The form realm and the formless realm are the results of meditation. If one is attached to pleasant feelings while doing calm abiding meditation, one can end up being entirely caught by the enjoyment of these states. Remaining in this state of deep meditation one does not feel attracted by outer objects any more, but is completely distracted by inner joy. Not experiencing any unpleasant feelings, mind becomes very peaceful and has no motivation to change.
However, even in the human realm there are states without the opportunity for practicing the Dharma. For instance, being born at a place where people do not have the slightest idea about positive and negative actions, one cannot follow a good path and avoid a bad one. These are the cases of primitive societies, where barbarian types live who might be human beings, but do not always behave as such.
Other people might be born as humans, yet they are so completely caught in their wrong views (those opposing the Dharma) that they are also not able to practice. There are, for example, people who believe that animal sacrifices have to be performed because they are convinced that killing animals can lead to liberation. Wrong views are quite a serious problem, since they not only keep one from practicing the Dharma, but might even lead one to practice a negative path. It is therefore a big obstacle for practice to be caught in wrong views.
Others again are born mentally disabled. They do not have the ability to understand the meaning of Dharma by listening to teachings. Even if such a person gets advice about what should be done and what should be avoided, it does not make sense to him or her. He or she simply cannot understand it. The Tibetan word for such a person is "Kungpa." Even though the term is used for deaf and mute people as well, in this context it mainly means mental disability. The capacity for these people to understand is very limited and they cannot differentiate between good things to do and bad things to be avoided.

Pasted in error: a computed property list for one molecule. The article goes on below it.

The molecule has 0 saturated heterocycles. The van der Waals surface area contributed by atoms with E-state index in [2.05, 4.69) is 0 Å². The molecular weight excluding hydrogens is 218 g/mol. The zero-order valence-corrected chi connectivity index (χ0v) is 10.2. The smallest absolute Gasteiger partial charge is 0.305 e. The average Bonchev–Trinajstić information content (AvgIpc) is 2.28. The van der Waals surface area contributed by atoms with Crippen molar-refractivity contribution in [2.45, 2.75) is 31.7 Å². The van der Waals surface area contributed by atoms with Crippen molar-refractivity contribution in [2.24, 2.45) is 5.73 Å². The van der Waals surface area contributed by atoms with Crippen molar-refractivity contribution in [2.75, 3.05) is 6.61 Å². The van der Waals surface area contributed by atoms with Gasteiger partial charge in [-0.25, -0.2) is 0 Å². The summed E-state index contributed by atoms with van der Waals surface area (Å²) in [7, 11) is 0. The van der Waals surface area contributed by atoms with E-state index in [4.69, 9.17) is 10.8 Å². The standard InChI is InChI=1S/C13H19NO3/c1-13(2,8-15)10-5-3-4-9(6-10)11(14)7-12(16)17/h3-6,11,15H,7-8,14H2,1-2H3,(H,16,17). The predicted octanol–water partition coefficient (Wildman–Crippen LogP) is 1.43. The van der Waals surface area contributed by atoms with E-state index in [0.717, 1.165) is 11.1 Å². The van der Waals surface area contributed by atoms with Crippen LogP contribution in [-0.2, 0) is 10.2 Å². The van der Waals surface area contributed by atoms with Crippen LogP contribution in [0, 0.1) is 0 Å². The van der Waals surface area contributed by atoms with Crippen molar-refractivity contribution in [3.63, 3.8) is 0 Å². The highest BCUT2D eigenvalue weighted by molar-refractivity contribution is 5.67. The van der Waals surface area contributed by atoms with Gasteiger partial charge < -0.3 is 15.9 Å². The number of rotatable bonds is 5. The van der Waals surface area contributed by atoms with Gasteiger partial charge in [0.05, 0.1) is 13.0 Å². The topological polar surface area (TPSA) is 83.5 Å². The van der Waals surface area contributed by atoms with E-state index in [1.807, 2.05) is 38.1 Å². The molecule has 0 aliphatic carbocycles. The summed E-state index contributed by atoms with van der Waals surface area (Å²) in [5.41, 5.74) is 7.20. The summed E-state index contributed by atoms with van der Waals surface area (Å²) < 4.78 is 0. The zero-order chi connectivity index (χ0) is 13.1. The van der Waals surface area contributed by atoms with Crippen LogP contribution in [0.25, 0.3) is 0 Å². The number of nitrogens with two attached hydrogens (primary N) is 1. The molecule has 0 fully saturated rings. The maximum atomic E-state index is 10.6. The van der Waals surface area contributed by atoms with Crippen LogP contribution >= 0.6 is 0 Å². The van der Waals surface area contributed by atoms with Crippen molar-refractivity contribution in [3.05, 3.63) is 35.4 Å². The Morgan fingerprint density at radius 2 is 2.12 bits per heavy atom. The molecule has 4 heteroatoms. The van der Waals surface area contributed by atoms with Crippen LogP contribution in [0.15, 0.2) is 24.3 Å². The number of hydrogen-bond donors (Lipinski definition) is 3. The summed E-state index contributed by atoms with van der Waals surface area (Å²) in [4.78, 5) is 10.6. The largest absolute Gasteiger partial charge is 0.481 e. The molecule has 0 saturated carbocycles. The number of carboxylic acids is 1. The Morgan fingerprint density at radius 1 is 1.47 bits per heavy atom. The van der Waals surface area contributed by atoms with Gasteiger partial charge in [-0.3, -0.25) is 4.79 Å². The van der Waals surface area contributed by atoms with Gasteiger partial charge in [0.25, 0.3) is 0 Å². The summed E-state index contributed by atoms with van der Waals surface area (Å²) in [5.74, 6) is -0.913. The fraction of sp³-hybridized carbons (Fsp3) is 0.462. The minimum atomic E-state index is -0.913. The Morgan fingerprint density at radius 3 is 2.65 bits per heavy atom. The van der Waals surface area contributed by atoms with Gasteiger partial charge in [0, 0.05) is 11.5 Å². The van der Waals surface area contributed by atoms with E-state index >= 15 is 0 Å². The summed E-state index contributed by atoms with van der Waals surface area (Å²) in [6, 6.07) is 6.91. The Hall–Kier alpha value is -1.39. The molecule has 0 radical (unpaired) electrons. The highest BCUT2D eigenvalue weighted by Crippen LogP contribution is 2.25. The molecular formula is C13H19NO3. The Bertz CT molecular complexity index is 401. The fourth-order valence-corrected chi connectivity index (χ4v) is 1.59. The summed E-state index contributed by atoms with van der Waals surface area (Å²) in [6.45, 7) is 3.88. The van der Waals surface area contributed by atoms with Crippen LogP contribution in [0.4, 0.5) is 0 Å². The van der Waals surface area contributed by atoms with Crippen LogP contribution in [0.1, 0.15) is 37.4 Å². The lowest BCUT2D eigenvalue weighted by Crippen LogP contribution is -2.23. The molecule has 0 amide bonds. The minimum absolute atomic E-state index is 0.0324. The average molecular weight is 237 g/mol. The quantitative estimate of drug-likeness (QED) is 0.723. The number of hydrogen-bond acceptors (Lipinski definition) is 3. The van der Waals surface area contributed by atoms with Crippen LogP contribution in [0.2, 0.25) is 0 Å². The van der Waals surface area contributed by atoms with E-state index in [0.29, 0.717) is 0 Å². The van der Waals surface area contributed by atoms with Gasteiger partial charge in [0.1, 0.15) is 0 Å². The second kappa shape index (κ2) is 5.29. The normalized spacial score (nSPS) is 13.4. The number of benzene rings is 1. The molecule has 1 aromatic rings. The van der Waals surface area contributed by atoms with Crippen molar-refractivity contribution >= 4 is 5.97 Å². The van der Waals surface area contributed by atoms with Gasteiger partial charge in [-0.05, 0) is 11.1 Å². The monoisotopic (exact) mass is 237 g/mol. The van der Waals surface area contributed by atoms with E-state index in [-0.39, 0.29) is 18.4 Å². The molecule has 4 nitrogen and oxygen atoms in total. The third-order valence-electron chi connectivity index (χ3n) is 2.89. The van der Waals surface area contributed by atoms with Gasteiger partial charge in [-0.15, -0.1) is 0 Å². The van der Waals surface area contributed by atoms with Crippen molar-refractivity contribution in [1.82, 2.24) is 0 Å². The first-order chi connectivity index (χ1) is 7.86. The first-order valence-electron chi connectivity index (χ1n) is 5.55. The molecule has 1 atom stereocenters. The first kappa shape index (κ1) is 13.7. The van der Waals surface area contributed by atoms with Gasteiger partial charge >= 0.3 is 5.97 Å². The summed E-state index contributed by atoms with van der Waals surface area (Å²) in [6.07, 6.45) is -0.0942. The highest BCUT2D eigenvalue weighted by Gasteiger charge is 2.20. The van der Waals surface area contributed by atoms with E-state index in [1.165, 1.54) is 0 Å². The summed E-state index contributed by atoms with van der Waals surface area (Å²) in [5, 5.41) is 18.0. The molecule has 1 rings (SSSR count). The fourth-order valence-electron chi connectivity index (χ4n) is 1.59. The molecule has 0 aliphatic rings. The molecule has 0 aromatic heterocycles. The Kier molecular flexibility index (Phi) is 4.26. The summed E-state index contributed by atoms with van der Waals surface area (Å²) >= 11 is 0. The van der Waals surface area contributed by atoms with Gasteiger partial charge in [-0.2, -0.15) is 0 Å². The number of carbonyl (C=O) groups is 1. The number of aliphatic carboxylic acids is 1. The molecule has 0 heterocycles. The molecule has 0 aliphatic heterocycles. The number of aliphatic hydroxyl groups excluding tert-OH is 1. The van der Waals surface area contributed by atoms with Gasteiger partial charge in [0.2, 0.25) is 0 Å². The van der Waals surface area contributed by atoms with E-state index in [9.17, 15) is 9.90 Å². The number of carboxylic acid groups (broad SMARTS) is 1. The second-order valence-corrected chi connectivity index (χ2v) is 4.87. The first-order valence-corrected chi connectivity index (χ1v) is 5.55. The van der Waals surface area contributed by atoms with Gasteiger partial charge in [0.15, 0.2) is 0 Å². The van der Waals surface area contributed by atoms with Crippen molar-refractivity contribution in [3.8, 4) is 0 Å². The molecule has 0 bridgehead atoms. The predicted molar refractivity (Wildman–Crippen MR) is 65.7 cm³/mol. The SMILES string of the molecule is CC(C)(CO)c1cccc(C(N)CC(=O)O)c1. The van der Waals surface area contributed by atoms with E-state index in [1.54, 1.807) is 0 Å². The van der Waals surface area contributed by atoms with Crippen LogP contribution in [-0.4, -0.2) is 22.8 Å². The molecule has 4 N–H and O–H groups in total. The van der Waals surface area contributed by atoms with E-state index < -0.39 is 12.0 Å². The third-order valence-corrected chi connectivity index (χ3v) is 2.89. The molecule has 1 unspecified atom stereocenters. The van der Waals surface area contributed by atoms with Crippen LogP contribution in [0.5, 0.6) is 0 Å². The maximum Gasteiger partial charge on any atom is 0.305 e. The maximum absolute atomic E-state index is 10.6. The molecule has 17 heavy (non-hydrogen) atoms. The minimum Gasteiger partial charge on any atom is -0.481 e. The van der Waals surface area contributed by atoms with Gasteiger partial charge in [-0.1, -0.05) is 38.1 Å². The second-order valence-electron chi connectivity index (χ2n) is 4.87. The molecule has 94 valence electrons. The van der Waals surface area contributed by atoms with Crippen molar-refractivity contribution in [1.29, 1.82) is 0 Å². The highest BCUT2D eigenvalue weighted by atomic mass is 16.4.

Finally, it is possible to be born in an era where no buddhas appear and where the Buddhist teachings are completely unknown.
There are different periods in the evolution of a universe we call "kalpas" or eons. In between the manifestations of historical Buddhas there are the so-called "dark eons" where no Buddha appears. To be born in such a period means that one cannot connect with the Dharma and has consequently no chance to practice. To have the "eight freedoms" means not to be born in one of these eight states.
The Ten Assets
Yet, there are more conditions needed to practice the Dharma. These are the ten kinds of richness or the ten assets. Here, we distinguish two groups of five assets. One depends on oneself, the second depends on others.
- The first condition is that one is a fully equipped human being, intact and functioning well as either a man or a woman.
- One has to be able to meet a Dharma teacher and ask him or her for teachings.
- Having received the teachings, one has to have the capability to practice the Dharma.
- One must not be physically or mentally disabled to an extent that prevents Dharma practice.
- One must not have committed one of the five extremely negative actions. As a result of these - wounding a buddha, killing an arhat, killing one's father or mother or splitting the sangha - it would be very difficult to attain any level of realization in this life. These actions are simply too negative.
- A historical Buddha must have manifested in this world.
- This Buddha must have taught.
- The teachings must still be accessible today.
- There must still be teachers to pass on those teachings.